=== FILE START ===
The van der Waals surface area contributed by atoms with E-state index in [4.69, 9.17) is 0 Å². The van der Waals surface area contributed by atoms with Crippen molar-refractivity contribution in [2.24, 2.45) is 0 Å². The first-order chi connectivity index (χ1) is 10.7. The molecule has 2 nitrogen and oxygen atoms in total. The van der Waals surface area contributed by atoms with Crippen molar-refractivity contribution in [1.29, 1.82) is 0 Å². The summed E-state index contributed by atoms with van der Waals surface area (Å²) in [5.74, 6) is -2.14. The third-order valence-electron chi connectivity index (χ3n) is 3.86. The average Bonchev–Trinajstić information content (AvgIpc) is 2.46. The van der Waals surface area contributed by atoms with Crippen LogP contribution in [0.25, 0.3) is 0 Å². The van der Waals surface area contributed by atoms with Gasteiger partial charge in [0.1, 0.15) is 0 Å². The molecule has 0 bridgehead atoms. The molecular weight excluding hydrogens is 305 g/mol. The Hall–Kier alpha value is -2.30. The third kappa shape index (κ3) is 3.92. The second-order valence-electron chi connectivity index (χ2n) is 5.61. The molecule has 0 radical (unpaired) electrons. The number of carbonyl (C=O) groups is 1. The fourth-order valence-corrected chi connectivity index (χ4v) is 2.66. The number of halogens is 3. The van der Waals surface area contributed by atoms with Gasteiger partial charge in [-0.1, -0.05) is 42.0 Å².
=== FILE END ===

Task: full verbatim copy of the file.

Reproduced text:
The van der Waals surface area contributed by atoms with E-state index in [4.69, 9.17) is 0 Å². The van der Waals surface area contributed by atoms with Crippen molar-refractivity contribution in [2.24, 2.45) is 0 Å². The first-order chi connectivity index (χ1) is 10.7. The molecule has 2 nitrogen and oxygen atoms in total. The van der Waals surface area contributed by atoms with Crippen molar-refractivity contribution in [1.29, 1.82) is 0 Å². The summed E-state index contributed by atoms with van der Waals surface area (Å²) in [5.74, 6) is -2.14. The third-order valence-electron chi connectivity index (χ3n) is 3.86. The average Bonchev–Trinajstić information content (AvgIpc) is 2.46. The van der Waals surface area contributed by atoms with Crippen LogP contribution in [0.25, 0.3) is 0 Å². The van der Waals surface area contributed by atoms with Gasteiger partial charge in [0.1, 0.15) is 0 Å². The molecule has 0 bridgehead atoms. The molecular weight excluding hydrogens is 305 g/mol. The Hall–Kier alpha value is -2.30. The third kappa shape index (κ3) is 3.92. The second-order valence-electron chi connectivity index (χ2n) is 5.61. The molecule has 0 radical (unpaired) electrons. The number of carbonyl (C=O) groups is 1. The fourth-order valence-corrected chi connectivity index (χ4v) is 2.66. The number of halogens is 3. The van der Waals surface area contributed by atoms with Gasteiger partial charge in [-0.1, -0.05) is 42.0 Å².